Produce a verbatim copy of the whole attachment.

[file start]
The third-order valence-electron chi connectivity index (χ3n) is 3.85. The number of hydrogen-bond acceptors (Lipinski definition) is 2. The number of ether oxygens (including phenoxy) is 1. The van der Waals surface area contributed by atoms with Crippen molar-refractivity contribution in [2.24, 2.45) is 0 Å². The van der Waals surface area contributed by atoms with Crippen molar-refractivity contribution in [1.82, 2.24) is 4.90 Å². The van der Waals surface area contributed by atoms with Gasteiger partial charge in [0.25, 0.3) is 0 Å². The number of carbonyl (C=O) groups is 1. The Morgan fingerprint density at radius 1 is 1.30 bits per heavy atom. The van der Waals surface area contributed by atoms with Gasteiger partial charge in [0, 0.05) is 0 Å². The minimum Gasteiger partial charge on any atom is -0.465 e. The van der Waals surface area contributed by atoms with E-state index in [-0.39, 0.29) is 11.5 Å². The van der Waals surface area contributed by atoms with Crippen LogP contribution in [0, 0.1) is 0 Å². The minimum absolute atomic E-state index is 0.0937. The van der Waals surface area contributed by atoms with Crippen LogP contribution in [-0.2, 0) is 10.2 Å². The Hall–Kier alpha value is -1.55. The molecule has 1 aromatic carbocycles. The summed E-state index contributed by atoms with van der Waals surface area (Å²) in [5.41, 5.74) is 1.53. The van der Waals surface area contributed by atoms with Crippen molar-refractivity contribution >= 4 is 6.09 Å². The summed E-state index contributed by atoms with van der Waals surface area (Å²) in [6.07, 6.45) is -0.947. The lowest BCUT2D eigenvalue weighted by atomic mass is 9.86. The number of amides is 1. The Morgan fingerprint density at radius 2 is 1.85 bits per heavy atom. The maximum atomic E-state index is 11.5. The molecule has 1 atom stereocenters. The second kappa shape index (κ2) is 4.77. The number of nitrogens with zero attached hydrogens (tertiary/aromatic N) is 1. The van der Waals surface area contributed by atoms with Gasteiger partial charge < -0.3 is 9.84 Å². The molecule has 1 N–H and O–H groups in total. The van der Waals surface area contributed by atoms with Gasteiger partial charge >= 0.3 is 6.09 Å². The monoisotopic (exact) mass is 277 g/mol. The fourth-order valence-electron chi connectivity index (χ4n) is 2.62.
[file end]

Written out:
The third-order valence-electron chi connectivity index (χ3n) is 3.85. The number of hydrogen-bond acceptors (Lipinski definition) is 2. The number of ether oxygens (including phenoxy) is 1. The van der Waals surface area contributed by atoms with Crippen molar-refractivity contribution in [2.24, 2.45) is 0 Å². The van der Waals surface area contributed by atoms with Crippen molar-refractivity contribution in [1.82, 2.24) is 4.90 Å². The van der Waals surface area contributed by atoms with Gasteiger partial charge in [0.25, 0.3) is 0 Å². The number of carbonyl (C=O) groups is 1. The Morgan fingerprint density at radius 1 is 1.30 bits per heavy atom. The van der Waals surface area contributed by atoms with Gasteiger partial charge in [0, 0.05) is 0 Å². The minimum Gasteiger partial charge on any atom is -0.465 e. The van der Waals surface area contributed by atoms with E-state index in [-0.39, 0.29) is 11.5 Å². The van der Waals surface area contributed by atoms with Crippen LogP contribution in [0, 0.1) is 0 Å². The minimum absolute atomic E-state index is 0.0937. The van der Waals surface area contributed by atoms with Crippen LogP contribution in [-0.2, 0) is 10.2 Å². The Hall–Kier alpha value is -1.55. The molecule has 1 aromatic carbocycles. The summed E-state index contributed by atoms with van der Waals surface area (Å²) in [5.41, 5.74) is 1.53. The van der Waals surface area contributed by atoms with Crippen molar-refractivity contribution >= 4 is 6.09 Å². The summed E-state index contributed by atoms with van der Waals surface area (Å²) in [6.07, 6.45) is -0.947. The lowest BCUT2D eigenvalue weighted by atomic mass is 9.86. The number of amides is 1. The Morgan fingerprint density at radius 2 is 1.85 bits per heavy atom. The maximum atomic E-state index is 11.5. The molecule has 1 atom stereocenters. The second kappa shape index (κ2) is 4.77. The number of nitrogens with zero attached hydrogens (tertiary/aromatic N) is 1. The van der Waals surface area contributed by atoms with Gasteiger partial charge < -0.3 is 9.84 Å². The molecule has 1 N–H and O–H groups in total. The van der Waals surface area contributed by atoms with Gasteiger partial charge >= 0.3 is 6.09 Å². The monoisotopic (exact) mass is 277 g/mol. The fourth-order valence-electron chi connectivity index (χ4n) is 2.62.